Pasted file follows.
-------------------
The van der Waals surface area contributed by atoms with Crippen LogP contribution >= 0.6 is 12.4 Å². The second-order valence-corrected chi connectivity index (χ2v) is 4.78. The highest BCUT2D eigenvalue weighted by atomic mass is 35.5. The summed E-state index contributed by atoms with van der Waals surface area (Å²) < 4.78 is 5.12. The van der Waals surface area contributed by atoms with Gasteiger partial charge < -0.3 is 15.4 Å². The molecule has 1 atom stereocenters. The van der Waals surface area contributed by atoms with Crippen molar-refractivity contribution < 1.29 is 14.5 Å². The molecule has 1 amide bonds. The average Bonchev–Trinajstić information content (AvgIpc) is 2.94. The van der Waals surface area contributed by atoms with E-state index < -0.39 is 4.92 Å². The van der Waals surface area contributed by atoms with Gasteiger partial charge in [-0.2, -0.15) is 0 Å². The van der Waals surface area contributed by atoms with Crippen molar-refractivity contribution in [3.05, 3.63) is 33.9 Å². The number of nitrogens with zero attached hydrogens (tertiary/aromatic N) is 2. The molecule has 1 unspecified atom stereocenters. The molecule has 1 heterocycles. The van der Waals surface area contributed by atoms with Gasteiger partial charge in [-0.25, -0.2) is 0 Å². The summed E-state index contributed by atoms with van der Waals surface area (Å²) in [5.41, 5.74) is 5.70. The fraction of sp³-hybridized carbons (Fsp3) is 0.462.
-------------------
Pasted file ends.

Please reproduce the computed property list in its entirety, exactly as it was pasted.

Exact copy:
The van der Waals surface area contributed by atoms with Crippen LogP contribution >= 0.6 is 12.4 Å². The second-order valence-corrected chi connectivity index (χ2v) is 4.78. The highest BCUT2D eigenvalue weighted by atomic mass is 35.5. The summed E-state index contributed by atoms with van der Waals surface area (Å²) < 4.78 is 5.12. The van der Waals surface area contributed by atoms with Gasteiger partial charge < -0.3 is 15.4 Å². The molecule has 1 atom stereocenters. The van der Waals surface area contributed by atoms with Crippen molar-refractivity contribution < 1.29 is 14.5 Å². The molecule has 1 amide bonds. The average Bonchev–Trinajstić information content (AvgIpc) is 2.94. The van der Waals surface area contributed by atoms with E-state index < -0.39 is 4.92 Å². The van der Waals surface area contributed by atoms with Gasteiger partial charge in [-0.2, -0.15) is 0 Å². The van der Waals surface area contributed by atoms with Crippen molar-refractivity contribution in [3.05, 3.63) is 33.9 Å². The number of nitrogens with zero attached hydrogens (tertiary/aromatic N) is 2. The molecule has 1 unspecified atom stereocenters. The molecule has 1 heterocycles. The van der Waals surface area contributed by atoms with Gasteiger partial charge in [-0.25, -0.2) is 0 Å². The summed E-state index contributed by atoms with van der Waals surface area (Å²) in [5.41, 5.74) is 5.70. The fraction of sp³-hybridized carbons (Fsp3) is 0.462.